Isobaric design for mini travel speaker?

I've been roaming around the forums here for a little while trying to glean advice for a small, battery-powered speaker I'd like to try to build.

Size is important. I'd like to be able to pack it in a suitcase for air travel or in a backpack for camping trips. We've been using an HMDX "Jam Classic" bluetooth speaker until now. It works, but it also sounds like a squawky, noisy, distorted, tiny little speaker. I'd like to make something slightly bigger with a properly designed enclosure that will hopefully sound a little] more like a real speaker, will give me useable frequency response down to 70Hz or so, and not sound so noisy and forced.

I found a Dayton Audio ND65 8 ohm driver that seemed like it would be a good choice. I was originally going to use the single driver in a ~45 c.i. vented enclosure and response would look like first screenshot.

Then I read around a little more about small speaker design and played around with the isobaric option in WinISD. With two drivers cone to cone I can make a speaker roughly the same size with freq response as in second screenshot. Downsides are higher power consumption at similar volume and the added weight of the additional driver.

So my first question is, do you think there will be enough of an advantage in bass extension to make this worthwhile? I see what it looks like in the software, but I have little experience translating this to the real world.

Second, are there any drawbacks to this type of design that I'm missing?
 

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You may have a point. I have no idea.

I think isobaric is usually used for small subwoofers, and often with a bandpass type of enclosure. In both cases high end response would not be important. I'm not sure what happens if you put an isobaric driver in a conventional BR enclosure.

Thanks for the input!
 
Buy the two speakers then make your experiments

Yes, if I buy two drivers I'll try probably try both ways. However, if there was some theoretical reason why an isobaric driver pair would never work in this application, I would buy just the single driver.

...consider that if you use them for bi-channel listening as in the norm
you'd get +6dB from dual sources :rolleyes:

Yes, but the only reason to buy the second driver would be to trade efficiency for better bass extension in a small enclosure. If I used two drivers in stereo I would indeed get more volume for the power consumed, but I'd also have to double the size of the boombox to get the same bass response as I would from one driver. Or compared to isobaric driver pair I'd have to double the size and the bass response still wouldn't be as good. That's the opposite of what I intended for this speaker. ;)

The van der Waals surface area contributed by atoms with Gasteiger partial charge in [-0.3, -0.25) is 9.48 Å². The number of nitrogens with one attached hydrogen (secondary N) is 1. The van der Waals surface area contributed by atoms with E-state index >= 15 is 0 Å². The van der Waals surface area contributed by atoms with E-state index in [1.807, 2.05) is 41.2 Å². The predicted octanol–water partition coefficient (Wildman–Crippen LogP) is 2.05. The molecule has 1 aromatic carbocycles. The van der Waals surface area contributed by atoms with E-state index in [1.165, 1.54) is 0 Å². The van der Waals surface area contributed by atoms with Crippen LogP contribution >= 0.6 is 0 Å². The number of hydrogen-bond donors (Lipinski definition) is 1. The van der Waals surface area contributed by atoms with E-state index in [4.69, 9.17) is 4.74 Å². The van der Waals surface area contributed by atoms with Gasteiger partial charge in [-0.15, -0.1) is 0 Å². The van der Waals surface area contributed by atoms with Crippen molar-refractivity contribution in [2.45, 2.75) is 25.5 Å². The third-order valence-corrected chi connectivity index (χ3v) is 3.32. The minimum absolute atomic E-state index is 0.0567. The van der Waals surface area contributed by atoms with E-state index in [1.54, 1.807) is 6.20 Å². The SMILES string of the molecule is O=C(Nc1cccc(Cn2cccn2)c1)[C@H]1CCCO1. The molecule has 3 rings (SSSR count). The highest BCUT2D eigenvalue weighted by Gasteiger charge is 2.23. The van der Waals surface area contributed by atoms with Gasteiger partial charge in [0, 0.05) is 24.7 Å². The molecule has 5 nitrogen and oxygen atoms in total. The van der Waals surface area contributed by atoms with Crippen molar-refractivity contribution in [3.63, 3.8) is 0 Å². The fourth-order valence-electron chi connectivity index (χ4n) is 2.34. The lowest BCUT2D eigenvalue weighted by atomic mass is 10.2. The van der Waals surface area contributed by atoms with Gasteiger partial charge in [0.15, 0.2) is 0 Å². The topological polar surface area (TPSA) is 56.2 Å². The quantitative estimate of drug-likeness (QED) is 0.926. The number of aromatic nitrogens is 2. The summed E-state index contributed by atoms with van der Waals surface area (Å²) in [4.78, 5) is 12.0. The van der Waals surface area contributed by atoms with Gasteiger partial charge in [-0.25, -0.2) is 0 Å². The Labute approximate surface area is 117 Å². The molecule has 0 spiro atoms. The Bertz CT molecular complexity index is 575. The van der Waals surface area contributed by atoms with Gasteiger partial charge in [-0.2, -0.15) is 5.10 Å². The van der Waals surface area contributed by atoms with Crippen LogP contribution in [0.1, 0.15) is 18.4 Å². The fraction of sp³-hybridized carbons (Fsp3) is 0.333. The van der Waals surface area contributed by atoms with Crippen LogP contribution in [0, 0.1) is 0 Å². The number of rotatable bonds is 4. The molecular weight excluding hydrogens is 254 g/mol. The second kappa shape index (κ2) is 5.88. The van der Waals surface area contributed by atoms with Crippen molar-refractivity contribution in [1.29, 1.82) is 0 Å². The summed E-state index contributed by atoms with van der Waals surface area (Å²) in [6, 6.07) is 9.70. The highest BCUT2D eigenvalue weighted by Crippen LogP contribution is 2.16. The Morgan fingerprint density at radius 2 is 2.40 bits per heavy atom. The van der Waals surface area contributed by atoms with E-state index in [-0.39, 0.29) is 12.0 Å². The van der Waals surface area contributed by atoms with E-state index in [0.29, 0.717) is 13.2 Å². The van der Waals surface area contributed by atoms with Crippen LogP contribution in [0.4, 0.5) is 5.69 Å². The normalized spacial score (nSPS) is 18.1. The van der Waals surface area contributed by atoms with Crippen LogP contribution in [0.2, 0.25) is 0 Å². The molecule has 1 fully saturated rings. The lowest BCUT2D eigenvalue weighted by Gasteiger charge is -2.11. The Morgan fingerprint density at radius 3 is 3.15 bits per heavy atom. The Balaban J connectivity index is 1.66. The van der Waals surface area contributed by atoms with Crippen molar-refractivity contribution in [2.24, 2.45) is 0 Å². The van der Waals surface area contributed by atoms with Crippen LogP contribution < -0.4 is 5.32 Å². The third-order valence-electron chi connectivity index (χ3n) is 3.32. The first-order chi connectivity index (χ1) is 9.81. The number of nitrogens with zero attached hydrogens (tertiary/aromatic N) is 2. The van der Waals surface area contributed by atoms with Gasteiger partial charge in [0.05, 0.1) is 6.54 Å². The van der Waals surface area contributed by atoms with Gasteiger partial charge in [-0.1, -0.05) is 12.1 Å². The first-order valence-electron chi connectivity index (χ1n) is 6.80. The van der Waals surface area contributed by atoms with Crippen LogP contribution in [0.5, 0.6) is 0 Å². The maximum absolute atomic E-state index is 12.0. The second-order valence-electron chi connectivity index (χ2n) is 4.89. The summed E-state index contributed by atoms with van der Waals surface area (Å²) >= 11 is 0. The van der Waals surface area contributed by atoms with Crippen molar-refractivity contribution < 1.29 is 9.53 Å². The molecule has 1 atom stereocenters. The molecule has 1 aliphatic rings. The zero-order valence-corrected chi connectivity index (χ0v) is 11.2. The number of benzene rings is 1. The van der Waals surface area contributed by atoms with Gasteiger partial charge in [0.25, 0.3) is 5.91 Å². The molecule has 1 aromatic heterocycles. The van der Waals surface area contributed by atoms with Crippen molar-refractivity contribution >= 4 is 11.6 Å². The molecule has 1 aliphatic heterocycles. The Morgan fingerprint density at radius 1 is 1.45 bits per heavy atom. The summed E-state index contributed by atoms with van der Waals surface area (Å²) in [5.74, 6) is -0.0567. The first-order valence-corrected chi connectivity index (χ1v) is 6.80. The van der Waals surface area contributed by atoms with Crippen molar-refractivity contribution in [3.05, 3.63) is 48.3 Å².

If I used two drivers in stereo I would indeed get
..what the artist/producer wants to be broaded !

But your assumptions are right; still nobody has tried it with small drivers.
The fact is that you add the mass of air's inertia to the movement of a cone so it is in some way retarded...
From an energy saving POV it should be avoided since you gain nothing at the expense of one more coil to drive. Subwoofer is far more clever as it is specifically designed for it, to produce an extra octave to little speakers
 
Isobaric face-to-face won't sound good for full-range use.
However, you can mount the speakers so that the outer one faces outwards, and the inner one also faces outwards. A small chamber would be needed to keep the cones acoustically coupled.
It's probably be worth low-passing the inner driver to avoid comb filtering through the kHz range.

Chris
 
Last I checked, there was no such thing as an 'isobaric driver' per se, just drive units which are more or less well suited to it depending on application.

Otherwise, what Chris said. Face to face is out; you won't have any midband, let alone HF. The twin coupled type, both facing forward, one mounted internally behind the other a la the Linn Isobarik is viable. As a general ROT give it a minimum of about 3x Xmech spacing between motor and the forward most edge of the rear driver for safety. Re combing & low-passing the rear unit, there should be enough of a blocking impedance (as well as physical blocking) with the motor & the stiff air-mass in the small chamber between them to avoid the worst effects, although it certainly wouldn't hurt. Acoustically the downsides of isobaric loading of differential heating, driver variability etc. tends to cancel out many of the nominal advantages, so the main gains are reduced cabinet size for a given alignment, although the internal driver & chamber between the units does eat into that somewhat.